Thursday, February 14, 2013

Valentines in Space

I can't improve upon this post from a year ago, so here you go again.

Sure, Valentine's Day has become a crass commercial holiday, but even so, I think it's better NOT to boycott.  Just enjoy the day, and remember to make your loved ones feel special today. 

Credit to Phil Plait over at Bad Astronomy, which never disappoints and should be on your blogroll:

Happy Valentine's Day from Spitzer Space Telescope! This image is of a region called W5, part of a bigger complex of gas and dust shining 6000 light years away in the constellation of Cassiopeia. The resemblance to a Valentine is remarkable!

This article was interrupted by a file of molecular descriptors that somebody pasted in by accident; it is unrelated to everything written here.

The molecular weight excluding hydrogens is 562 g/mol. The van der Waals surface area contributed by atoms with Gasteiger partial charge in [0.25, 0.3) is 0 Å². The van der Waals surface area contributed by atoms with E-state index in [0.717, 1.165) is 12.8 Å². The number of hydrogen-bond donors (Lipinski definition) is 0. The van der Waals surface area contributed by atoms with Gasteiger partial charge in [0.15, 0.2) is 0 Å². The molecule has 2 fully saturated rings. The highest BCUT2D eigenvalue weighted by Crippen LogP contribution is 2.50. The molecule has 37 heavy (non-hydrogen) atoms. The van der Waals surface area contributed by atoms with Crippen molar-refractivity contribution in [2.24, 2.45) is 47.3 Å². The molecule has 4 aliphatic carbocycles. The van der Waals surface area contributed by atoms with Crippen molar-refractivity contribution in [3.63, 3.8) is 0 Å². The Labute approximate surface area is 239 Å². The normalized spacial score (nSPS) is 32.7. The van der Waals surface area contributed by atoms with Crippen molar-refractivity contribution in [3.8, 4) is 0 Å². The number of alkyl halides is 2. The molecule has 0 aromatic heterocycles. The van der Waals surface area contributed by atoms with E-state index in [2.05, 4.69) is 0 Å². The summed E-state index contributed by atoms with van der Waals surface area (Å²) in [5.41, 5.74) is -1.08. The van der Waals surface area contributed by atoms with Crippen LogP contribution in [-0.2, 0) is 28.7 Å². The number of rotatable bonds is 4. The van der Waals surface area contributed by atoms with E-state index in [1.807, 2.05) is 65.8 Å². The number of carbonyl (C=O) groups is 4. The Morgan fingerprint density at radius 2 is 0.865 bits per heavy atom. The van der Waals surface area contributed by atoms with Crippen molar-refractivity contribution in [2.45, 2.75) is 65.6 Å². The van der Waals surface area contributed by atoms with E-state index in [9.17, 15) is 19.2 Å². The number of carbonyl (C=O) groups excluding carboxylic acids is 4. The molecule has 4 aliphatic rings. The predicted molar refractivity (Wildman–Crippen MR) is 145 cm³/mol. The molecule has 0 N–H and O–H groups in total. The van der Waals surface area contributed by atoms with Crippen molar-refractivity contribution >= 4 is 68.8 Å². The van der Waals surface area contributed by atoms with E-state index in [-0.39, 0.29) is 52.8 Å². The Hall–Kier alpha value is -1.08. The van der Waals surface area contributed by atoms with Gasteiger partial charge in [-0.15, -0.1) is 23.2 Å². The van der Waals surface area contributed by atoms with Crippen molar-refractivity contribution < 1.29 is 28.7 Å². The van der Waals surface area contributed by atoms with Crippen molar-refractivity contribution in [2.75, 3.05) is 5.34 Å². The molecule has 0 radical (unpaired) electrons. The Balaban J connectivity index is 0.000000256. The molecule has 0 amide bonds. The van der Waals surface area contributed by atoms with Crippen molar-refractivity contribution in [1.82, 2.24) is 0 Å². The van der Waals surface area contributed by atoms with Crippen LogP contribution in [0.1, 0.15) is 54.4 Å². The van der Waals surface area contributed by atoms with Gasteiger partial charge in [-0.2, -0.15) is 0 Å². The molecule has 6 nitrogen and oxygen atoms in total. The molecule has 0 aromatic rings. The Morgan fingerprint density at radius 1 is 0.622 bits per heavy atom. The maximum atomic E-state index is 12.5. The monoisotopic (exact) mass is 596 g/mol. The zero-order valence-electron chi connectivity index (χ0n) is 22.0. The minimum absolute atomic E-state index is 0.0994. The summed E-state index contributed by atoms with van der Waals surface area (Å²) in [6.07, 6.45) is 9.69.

What you're actually seeing here is an enormous star-forming factory 150 light years across. Deep in its (haha) heart, massive, hot, and bright stars are being born. When they switch on for the first time, they blast out a flood of ultraviolet light as well as a fierce wind of subatomic particles. These eat away at the cloud from the inside-out, forming an enormous cavity. It's the edges of this cavity that form the cosmic valentine.


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